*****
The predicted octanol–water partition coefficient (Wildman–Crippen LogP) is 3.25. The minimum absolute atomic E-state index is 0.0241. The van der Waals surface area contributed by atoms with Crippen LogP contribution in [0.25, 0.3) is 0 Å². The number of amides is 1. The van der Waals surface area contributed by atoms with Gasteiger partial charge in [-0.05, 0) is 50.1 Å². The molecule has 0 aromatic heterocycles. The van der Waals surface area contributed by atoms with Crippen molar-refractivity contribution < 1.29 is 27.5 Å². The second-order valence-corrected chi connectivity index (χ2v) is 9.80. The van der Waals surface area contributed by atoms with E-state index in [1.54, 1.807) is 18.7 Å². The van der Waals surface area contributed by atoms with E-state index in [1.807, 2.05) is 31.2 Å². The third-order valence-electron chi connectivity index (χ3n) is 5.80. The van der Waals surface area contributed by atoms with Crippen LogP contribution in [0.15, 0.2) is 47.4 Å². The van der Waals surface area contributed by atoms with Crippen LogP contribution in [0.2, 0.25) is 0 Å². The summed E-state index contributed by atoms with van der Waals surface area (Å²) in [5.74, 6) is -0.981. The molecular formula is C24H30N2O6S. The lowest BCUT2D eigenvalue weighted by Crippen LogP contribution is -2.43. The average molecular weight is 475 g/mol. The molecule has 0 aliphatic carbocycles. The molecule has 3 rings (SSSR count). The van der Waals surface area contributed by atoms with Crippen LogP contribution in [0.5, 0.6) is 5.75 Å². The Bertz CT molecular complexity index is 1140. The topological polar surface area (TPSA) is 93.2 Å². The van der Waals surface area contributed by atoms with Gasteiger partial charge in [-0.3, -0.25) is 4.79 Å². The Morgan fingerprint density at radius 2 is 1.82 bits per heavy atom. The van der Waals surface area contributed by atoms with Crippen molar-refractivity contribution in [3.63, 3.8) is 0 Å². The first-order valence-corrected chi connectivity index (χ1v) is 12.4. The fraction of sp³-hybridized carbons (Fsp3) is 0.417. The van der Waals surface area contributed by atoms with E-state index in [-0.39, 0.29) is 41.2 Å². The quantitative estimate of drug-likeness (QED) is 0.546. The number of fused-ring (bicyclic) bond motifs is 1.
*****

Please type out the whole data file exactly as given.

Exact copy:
The predicted octanol–water partition coefficient (Wildman–Crippen LogP) is 3.25. The minimum absolute atomic E-state index is 0.0241. The van der Waals surface area contributed by atoms with Crippen LogP contribution in [0.25, 0.3) is 0 Å². The number of amides is 1. The van der Waals surface area contributed by atoms with Gasteiger partial charge in [-0.05, 0) is 50.1 Å². The molecule has 0 aromatic heterocycles. The van der Waals surface area contributed by atoms with Crippen molar-refractivity contribution < 1.29 is 27.5 Å². The second-order valence-corrected chi connectivity index (χ2v) is 9.80. The van der Waals surface area contributed by atoms with E-state index in [1.54, 1.807) is 18.7 Å². The van der Waals surface area contributed by atoms with E-state index in [1.807, 2.05) is 31.2 Å². The third-order valence-electron chi connectivity index (χ3n) is 5.80. The van der Waals surface area contributed by atoms with Crippen LogP contribution in [0.15, 0.2) is 47.4 Å². The van der Waals surface area contributed by atoms with Crippen LogP contribution in [0.2, 0.25) is 0 Å². The summed E-state index contributed by atoms with van der Waals surface area (Å²) in [5.74, 6) is -0.981. The molecular formula is C24H30N2O6S. The lowest BCUT2D eigenvalue weighted by Crippen LogP contribution is -2.43. The average molecular weight is 475 g/mol. The molecule has 0 aliphatic carbocycles. The molecule has 3 rings (SSSR count). The van der Waals surface area contributed by atoms with Crippen LogP contribution in [0.5, 0.6) is 5.75 Å². The Bertz CT molecular complexity index is 1140. The topological polar surface area (TPSA) is 93.2 Å². The van der Waals surface area contributed by atoms with Gasteiger partial charge in [-0.3, -0.25) is 4.79 Å². The Morgan fingerprint density at radius 2 is 1.82 bits per heavy atom. The van der Waals surface area contributed by atoms with Crippen molar-refractivity contribution in [3.63, 3.8) is 0 Å². The first-order valence-corrected chi connectivity index (χ1v) is 12.4. The fraction of sp³-hybridized carbons (Fsp3) is 0.417. The van der Waals surface area contributed by atoms with E-state index in [-0.39, 0.29) is 41.2 Å². The quantitative estimate of drug-likeness (QED) is 0.546. The number of fused-ring (bicyclic) bond motifs is 1.